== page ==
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Buried by Vesuvius: Treasures from the Villa dei Papiri

Getty Villa, Los Angeles

NOW CLOSED

J. Paul Getty based his Villa museum on the Malibu coast on the Villa dei Papiri, which was buried by the eruption of Vesuvius in 79 AD. With a number of rare loans from Naples, this exhibition includes many of the spectacular mosaics, frescoes and bronzes recovered from the Roman villa, while also tracing the history of archaeological research at the site. Find out more from the Getty’s website. 

Preview the exhibition below | View Apollo’s Art Diary here

Two runners (1st century BC–1st century AD), Rome.

Two runners (1st century BC–1st century AD), Rome. Photo: Giorgio Albano, Courtesy Museo Archeologico Nazionale di Napoli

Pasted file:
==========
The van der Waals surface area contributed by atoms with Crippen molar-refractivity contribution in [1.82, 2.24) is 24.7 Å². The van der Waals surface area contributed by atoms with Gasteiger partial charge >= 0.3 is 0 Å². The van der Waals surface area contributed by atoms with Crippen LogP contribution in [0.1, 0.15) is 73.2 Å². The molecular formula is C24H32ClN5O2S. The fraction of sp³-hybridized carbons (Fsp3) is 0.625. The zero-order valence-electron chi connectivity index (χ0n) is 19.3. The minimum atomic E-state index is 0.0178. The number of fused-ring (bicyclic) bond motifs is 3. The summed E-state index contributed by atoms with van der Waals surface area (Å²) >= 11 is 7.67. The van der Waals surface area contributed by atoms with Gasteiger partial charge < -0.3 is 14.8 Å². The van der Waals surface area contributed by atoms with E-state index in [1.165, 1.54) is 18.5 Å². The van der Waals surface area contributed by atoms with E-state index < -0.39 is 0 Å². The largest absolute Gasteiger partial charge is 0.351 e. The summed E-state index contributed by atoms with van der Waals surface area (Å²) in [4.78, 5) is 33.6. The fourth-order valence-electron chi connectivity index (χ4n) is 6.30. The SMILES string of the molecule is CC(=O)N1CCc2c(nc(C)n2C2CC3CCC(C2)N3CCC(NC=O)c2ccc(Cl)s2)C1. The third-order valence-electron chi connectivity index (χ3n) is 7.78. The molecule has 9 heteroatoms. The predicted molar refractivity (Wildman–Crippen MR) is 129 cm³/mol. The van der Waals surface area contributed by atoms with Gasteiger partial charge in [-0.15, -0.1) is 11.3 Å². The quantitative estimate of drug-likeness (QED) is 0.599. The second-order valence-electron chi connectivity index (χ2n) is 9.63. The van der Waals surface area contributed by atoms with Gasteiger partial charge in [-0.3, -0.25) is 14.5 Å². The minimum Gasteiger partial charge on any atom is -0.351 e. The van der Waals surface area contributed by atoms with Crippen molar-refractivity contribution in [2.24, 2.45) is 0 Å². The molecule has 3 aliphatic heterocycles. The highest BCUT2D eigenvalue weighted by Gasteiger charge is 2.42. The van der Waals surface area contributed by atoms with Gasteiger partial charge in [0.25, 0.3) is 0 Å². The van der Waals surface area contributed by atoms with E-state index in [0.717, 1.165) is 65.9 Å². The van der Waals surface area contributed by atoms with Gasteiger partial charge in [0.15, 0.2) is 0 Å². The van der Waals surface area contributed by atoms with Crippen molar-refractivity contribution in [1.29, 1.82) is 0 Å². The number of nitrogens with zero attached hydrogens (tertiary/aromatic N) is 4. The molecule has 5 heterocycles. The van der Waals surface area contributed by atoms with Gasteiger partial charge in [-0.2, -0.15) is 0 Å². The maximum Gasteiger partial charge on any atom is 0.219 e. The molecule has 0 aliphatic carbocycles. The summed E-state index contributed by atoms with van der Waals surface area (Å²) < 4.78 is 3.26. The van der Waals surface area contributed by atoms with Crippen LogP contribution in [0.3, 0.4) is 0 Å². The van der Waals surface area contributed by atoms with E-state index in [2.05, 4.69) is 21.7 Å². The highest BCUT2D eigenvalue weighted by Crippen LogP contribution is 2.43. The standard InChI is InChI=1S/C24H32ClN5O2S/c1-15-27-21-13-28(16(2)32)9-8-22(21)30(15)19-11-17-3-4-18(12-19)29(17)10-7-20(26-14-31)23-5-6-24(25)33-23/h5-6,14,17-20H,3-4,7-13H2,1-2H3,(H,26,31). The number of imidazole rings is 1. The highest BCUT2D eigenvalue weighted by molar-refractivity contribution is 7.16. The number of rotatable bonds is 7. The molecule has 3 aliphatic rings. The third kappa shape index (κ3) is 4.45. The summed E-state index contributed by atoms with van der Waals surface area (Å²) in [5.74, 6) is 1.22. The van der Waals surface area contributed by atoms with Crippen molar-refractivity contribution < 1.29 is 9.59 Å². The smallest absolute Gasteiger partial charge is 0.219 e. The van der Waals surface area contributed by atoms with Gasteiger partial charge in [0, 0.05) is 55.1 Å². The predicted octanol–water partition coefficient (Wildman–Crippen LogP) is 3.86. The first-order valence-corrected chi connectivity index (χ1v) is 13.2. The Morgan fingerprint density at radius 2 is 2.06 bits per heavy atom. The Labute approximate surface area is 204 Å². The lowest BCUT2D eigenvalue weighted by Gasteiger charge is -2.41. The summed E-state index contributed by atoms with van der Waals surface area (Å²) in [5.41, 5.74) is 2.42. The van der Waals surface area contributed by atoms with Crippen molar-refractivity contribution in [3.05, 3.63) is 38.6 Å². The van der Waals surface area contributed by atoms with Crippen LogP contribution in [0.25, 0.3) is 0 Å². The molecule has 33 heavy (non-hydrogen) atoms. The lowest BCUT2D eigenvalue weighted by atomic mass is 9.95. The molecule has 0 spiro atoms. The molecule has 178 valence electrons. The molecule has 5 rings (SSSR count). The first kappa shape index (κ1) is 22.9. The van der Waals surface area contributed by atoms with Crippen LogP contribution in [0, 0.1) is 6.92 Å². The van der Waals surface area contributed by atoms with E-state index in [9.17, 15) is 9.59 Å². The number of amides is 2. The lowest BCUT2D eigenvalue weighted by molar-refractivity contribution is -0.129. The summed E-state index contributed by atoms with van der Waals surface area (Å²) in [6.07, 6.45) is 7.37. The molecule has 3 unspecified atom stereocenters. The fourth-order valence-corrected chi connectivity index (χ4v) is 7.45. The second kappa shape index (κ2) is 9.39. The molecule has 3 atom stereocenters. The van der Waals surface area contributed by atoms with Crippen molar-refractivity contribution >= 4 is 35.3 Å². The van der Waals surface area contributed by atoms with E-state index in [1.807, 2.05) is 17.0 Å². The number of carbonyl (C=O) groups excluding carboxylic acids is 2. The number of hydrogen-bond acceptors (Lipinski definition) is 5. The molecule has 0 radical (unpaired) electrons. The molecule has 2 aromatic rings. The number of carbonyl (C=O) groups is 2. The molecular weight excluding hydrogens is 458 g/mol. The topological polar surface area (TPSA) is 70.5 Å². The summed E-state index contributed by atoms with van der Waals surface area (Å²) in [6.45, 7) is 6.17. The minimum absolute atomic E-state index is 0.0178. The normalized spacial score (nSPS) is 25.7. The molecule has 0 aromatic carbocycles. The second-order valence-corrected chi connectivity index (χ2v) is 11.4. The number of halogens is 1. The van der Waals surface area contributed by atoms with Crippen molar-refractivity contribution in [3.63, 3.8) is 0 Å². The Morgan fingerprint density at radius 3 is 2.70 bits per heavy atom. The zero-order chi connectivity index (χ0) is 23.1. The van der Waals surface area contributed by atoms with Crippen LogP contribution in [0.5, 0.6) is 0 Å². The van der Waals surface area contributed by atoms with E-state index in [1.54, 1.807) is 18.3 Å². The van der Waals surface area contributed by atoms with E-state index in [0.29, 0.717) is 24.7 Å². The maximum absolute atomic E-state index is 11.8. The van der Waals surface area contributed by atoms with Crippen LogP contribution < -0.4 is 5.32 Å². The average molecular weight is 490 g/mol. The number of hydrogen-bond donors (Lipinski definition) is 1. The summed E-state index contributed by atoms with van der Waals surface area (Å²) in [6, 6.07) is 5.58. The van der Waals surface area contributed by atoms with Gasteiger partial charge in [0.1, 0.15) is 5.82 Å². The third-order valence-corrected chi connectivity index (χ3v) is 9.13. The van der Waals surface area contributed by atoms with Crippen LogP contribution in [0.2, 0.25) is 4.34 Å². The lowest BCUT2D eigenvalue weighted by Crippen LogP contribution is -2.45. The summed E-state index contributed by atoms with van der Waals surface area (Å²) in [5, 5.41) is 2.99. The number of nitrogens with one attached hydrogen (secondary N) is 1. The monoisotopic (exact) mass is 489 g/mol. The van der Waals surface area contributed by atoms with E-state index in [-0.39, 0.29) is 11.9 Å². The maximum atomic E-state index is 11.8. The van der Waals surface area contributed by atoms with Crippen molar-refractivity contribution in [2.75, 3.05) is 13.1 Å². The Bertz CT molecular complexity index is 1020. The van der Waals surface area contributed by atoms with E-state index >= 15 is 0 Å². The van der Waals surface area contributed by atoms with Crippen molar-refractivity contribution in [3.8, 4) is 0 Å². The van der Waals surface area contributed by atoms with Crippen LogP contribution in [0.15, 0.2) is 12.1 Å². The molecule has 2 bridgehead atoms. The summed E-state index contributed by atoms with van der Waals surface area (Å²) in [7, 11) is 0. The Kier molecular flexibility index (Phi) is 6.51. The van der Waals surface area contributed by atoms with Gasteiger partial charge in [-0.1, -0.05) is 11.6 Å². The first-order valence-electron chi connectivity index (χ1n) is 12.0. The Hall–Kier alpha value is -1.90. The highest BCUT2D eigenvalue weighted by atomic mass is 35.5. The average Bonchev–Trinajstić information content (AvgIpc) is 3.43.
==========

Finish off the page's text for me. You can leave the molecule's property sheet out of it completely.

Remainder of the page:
Still Life with Ducks and Gazelle (c. 40 BC), Rome. Photo: Giorgio Albano, Courtesy oMuseo Archeologico Nazionale di Napoli

Demetrios Poliorketes (?) (1st century BC–1st century AD), Rome.

Demetrios Poliorketes (?) (1st century BC–1st century AD), Rome. Photo: Luigi Spina; Courtesy Museo Archeologico Nazionale di Napoli

Prosciutto-shaped sundial (8 BC–79 AD), Rome. Photo: Luigi Spina; Courtesy Museo Archeologico Nazionale di Napoli

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